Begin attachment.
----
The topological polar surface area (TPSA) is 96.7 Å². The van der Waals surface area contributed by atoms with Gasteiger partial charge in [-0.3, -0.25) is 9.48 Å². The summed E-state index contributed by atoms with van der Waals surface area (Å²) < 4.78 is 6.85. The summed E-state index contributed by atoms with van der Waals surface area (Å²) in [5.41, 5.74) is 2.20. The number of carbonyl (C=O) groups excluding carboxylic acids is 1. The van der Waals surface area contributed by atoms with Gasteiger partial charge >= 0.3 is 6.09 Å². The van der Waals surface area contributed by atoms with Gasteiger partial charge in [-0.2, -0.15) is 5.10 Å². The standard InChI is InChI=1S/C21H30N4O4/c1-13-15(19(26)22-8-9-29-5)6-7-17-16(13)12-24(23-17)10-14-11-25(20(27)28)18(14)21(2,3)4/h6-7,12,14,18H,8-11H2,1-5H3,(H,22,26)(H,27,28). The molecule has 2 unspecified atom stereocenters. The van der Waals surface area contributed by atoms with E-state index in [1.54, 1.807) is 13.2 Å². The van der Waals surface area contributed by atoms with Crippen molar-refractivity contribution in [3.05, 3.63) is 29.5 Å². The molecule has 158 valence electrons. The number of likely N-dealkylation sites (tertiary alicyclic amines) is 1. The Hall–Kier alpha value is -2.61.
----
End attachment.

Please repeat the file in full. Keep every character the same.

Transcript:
The topological polar surface area (TPSA) is 96.7 Å². The van der Waals surface area contributed by atoms with Gasteiger partial charge in [-0.3, -0.25) is 9.48 Å². The summed E-state index contributed by atoms with van der Waals surface area (Å²) < 4.78 is 6.85. The summed E-state index contributed by atoms with van der Waals surface area (Å²) in [5.41, 5.74) is 2.20. The number of carbonyl (C=O) groups excluding carboxylic acids is 1. The van der Waals surface area contributed by atoms with Gasteiger partial charge >= 0.3 is 6.09 Å². The van der Waals surface area contributed by atoms with Gasteiger partial charge in [-0.2, -0.15) is 5.10 Å². The standard InChI is InChI=1S/C21H30N4O4/c1-13-15(19(26)22-8-9-29-5)6-7-17-16(13)12-24(23-17)10-14-11-25(20(27)28)18(14)21(2,3)4/h6-7,12,14,18H,8-11H2,1-5H3,(H,22,26)(H,27,28). The molecule has 2 unspecified atom stereocenters. The van der Waals surface area contributed by atoms with E-state index in [1.54, 1.807) is 13.2 Å². The van der Waals surface area contributed by atoms with Crippen molar-refractivity contribution in [3.05, 3.63) is 29.5 Å². The molecule has 158 valence electrons. The number of likely N-dealkylation sites (tertiary alicyclic amines) is 1. The Hall–Kier alpha value is -2.61.